THERE are, as any legal expert knows, three defences against a charge of Doing Something Really Bad. (For those who are interested, please see the Absurd Mitigation Act 1986. It’s bound to be on Wikipedia somewhere.)
1. The Banter Defence (also known as the Richard Keys defence). Popularised by school bullies caught after several months of flushing some poor kid’s head down the toilet and/or stealing their lunch and/or kicking them around the playground during every single break time while the teacher who was supposed to be supervising them is in the staff room searching for valium.
When said bullies are marched to the head’s offence to be threatened with suspension or, even worse, litter picking duties, they defend themselves by claiming that the whole campaign of terror was just a bit of horseplay misinterpreted by an over-sensitive victim.
Intriguingly, this was the first defence Richard Keys used as he finally faced up to the consequences of 20 years of dangling terrified Super Sunday producers from windows by their feet and shouting: “Who is your hairy handed God?” (Allegedly.) Sadly for Keys, a jury of radio listeners found him guilty of Doing Something Really Bad, and he was sentenced to his own show on TalkSport.
2. The Consequence Amnesia Defence. This one is favoured by the sort of person who ends up on page seven of the Daily Mail after embezzling £20-odd million out of some company or other to fund a lavish lifestyle of mansions, yachts, flash cars, champagne and unlimited supplies of Cadbury’s Mini Eggs.
When the embezzler is finally brought before a court, any newspaper, radio or TV station covering the case is legally obliged to describe them as “a Walter Mitty character” or, if a woman, “a female Walter Mitty”, even though it would be simpler just to describe them as a fantasist. It must not be explained at any stage who Walter Mitty was.
Any such news item should also always contain a quote from the defence barrister, which will basically boil down to something along the lines of: “The defendant is sorry for the trouble caused. They just weren’t thinking.”
Generally, unless the defence barrister is very good at spinning a sob story on top of this, such a defence will end in a jail term. Though the defendant may be allowed to keep the Mini Eggs if they ask nicely.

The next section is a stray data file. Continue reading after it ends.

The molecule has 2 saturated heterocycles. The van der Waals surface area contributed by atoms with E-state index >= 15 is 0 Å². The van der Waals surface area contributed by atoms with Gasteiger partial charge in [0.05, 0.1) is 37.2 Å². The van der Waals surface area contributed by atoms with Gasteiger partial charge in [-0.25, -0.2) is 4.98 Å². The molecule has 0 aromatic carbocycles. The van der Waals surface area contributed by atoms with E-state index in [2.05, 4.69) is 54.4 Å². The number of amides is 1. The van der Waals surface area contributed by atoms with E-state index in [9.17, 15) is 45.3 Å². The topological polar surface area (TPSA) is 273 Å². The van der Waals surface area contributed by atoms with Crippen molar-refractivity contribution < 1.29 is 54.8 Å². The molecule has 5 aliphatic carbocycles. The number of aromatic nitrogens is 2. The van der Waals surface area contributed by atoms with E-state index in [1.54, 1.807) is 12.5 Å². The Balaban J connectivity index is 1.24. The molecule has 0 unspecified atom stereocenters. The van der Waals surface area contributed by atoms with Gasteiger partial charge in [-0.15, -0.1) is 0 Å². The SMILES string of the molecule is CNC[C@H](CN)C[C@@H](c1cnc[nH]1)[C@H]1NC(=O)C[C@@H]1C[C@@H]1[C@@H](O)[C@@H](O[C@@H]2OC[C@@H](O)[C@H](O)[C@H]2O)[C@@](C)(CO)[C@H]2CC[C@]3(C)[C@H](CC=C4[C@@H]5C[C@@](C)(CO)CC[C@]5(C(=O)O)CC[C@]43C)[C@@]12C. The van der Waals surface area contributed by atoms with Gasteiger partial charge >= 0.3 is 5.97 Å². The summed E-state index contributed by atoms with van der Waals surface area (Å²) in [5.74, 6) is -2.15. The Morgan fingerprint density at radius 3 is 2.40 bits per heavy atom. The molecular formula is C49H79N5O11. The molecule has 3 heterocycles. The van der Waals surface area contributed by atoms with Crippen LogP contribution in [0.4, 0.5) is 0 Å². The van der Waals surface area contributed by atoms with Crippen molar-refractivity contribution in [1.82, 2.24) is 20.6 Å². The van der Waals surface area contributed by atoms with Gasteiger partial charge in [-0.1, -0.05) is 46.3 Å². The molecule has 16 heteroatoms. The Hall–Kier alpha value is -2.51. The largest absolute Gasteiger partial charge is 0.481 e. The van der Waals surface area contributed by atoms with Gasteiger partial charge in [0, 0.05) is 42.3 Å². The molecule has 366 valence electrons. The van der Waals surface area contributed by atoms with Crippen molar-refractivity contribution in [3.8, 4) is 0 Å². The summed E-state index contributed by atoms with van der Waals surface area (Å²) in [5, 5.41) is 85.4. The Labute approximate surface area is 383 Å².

3. The Skeleton defence. A relatively new defence, which seems to have been coined some time around the middle of the last decade to explain away any hideously dangerous challenge by a no-nonsense centre-half on a willowy midfielder. (Or vice versa.)
The assailant can usually rely on Jamie Redknapp as a character witness. Redknapp will, if not booking Thomas Cook holidays with his wife or playing Wii Party with one of his children, be only too happy to declare from a glass-fronted box in the corner of some Premier League ground or other that: “He’s just not that sort of player.”
MOTD’s final match: Newcastle 1 Bolton 1
Commentator: Martin Fisher
I’m hoping you’ve already figured out why the third defence is known as the Skeleton. If not, I’ll let Newcastle manager Alan Pardew explain.
After Danny Sturridge had equalised former Bolton captain Kevin Nolan’s opener for Newcastle, Ryan Taylor was sent off for a two-footed lunge on Johan Elmander. It’s the sort of challenge that automatically brings a red card.
Pardew, though, did offer a defence of Taylor’s character. Or, more accurately, a defence of his skeleton.
“I feel sorry for Ryan,” Pardew said. “He hasn’t got a malicious bone in his body.”
I’ve checked with a team of top scientists at the Institute of Dubious Surveys That Fill Up Radio Five Live On Slow News Days, and Pardew is absolutely right. The human skeleton serves several purposes – protecting vital organs, producing blood cells, that kind of thing – but malice is definitely not one of them.
(Well, OK, when it comes to malicious bones, I think the jury’s out on the pelvis, but if you’re using that to tackle, you probably shouldn’t be playing football in the first place.)
Pardew’s expert use of the Skeleton defence won’t save Taylor from a suspension. But it should ensure he doesn’t end up swapping stilted 11am banter with Andy Gray on TalkSport. And for that, he has a lot to thank his manager for.
1. Fulham: 9 (2L: 5, 3L: 1)
2. Wigan: 7 (2L: 3, 3L: 2)
3. Stoke: 5 (2L: 6, 3L: 5)
4. Bolton: 5 (2L: 2, 3L: 4)
5. West Brom: 4 (2L: 6, 3L: 1)
6. Blackburn: 4 (2L: 3, 3L: 8)
7. Birmingham: 4 (2L: 2, 3L: 3)
8. Newcastle: 4 (2L: 0, 3L: 2)
9. Everton: 3 (2L: 5, 3L: 4)
10. West Ham: 3 (2L: 2, 3L: 3)
11. Wolves: 3 (2L: 1, 3L: 3)
12. Sunderland: 2 (2L: 6, 3L: 1)
13. Blackpool: 1 (2L: 4, 3L: 3)
14. Aston Villa: 1 (2L: 3, 3L: 3)
15. Tottenham: 1 (2L: 3, 3L: 3)
16. Chelsea: 0 (2L: 3, 3L: 1)
17. Manchester City: 0 (2L: 2, 3L: 2)
18=. Arsenal: 0 (2L: 0, 3L: 2)
18=. Manchester United: 0 (2L: 0, 3L: 2)
20. Liverpool: 0 (2L: 0, 3L: 1)
2L=On second last (Everton 2 Sunderland 0)
3L=On third last (Aston Villa 4 Blackburn 1)
(Teams are awarded one point every time they appear last on Match of the Day. Teams level on points are separated by the number of times they are on second last, then by the number of times they are on third last. Teams still level at the end of the season will be separated by the drawing of lots at a glittering ceremony in Los Angeles, hosted by Sepp Blatter, Colin Firth, Tony Gubba and Lionel Logue, with music from Paul Hardcastle.)